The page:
At COP26 earlier this month, the glaring absence of nuclear energy as a central discussion topic highlights the uphill challenge this clean energy source has in being recognized as a key player in fighting global warming.
Right before COP26 started, the International Atomic Energy Agency’s Director General Rafael Mariano Grossi stated, “Nuclear energy provides more than a quarter of the world’s clean power. Over the last half-century, it has avoided the release of more than 70 gigatons of greenhouse gases. Without nuclear power, many of the world’s biggest economies would lack their main source of clean electricity.”
Media headlines lately have touched on California, Germany, and the U.K. struggling with skyrocketing natural gas prices and projected increases in power demand while simultaneously shuttering or considering closing their nuclear power plants.
Additionally, it’s not just first-world countries that are grappling with transitioning to a carbon-neutral energy base; as energy demand increases worldwide, all clean energy sources should be utilized to combat the climate crisis.
In another COP26-related article, Matt Bowen of Columbia University’s Center for Global Energy Policy said, “(Climate change) will be much more daunting if we exclude new nuclear plants — or even more daunting if we decide to shut down nuclear plants altogether… Nuclear waste needs to be dealt with, (but) with fossil fuels, the waste is pumped into our atmosphere, which is threatening us from the risks of climate change and public health impacts from air pollution.”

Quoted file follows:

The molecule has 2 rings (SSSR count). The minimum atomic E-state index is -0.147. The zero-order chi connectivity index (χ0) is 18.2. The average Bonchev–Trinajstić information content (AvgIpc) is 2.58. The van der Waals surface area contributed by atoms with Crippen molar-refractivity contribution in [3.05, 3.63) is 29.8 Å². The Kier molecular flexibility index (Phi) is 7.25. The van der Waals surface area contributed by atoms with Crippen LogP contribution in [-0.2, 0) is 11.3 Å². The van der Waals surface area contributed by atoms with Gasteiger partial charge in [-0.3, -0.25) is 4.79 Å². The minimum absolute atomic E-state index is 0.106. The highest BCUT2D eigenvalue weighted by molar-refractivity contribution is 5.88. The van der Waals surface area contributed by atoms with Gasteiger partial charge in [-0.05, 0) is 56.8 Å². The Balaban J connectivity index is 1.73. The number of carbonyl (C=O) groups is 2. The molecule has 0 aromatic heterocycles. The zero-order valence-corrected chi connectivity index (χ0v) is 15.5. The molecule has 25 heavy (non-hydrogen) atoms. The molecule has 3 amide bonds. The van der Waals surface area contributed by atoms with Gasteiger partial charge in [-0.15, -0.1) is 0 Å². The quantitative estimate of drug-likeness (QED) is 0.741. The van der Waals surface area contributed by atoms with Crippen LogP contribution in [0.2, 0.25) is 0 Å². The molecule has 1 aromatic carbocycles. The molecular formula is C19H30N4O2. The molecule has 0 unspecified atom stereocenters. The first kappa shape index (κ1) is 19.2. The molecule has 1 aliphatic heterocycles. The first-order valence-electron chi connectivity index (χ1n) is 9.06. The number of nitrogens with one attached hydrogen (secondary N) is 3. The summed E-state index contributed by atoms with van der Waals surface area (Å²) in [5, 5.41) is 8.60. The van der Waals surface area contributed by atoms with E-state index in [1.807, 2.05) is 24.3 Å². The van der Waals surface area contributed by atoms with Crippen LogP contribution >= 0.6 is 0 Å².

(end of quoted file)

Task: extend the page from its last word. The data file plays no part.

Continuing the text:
So, if nuclear energy is seen as a way to fight climate change, why does it have such a bad rap? The reasons are many: fear of nuclear accidents, the potentially high costs and long construction timelines, and perhaps most relevantly, the fact that no country has yet to permanently dispose of its spent nuclear fuel.
Nuclear waste disposal isn’t as easy (or fun) to talk about as the deployment of renewable energy sources, but it is just as important. Because the ultimate disposal of nuclear waste proves to be a barrier to the deployment of new nuclear power plants, solving the nuclear waste disposal problem will help governments address public concerns about building new plants.
Although nuclear energy has its challenges and is often hampered by issues of public perception and deployment, it is still an incredibly necessary low-carbon energy source that can help reduce emissions that lead to global warming. While nuclear may not have been officially discussed enough by top decision-makers at COP26, we believe that solving the problem of nuclear waste will get the world one step closer to its climate goals.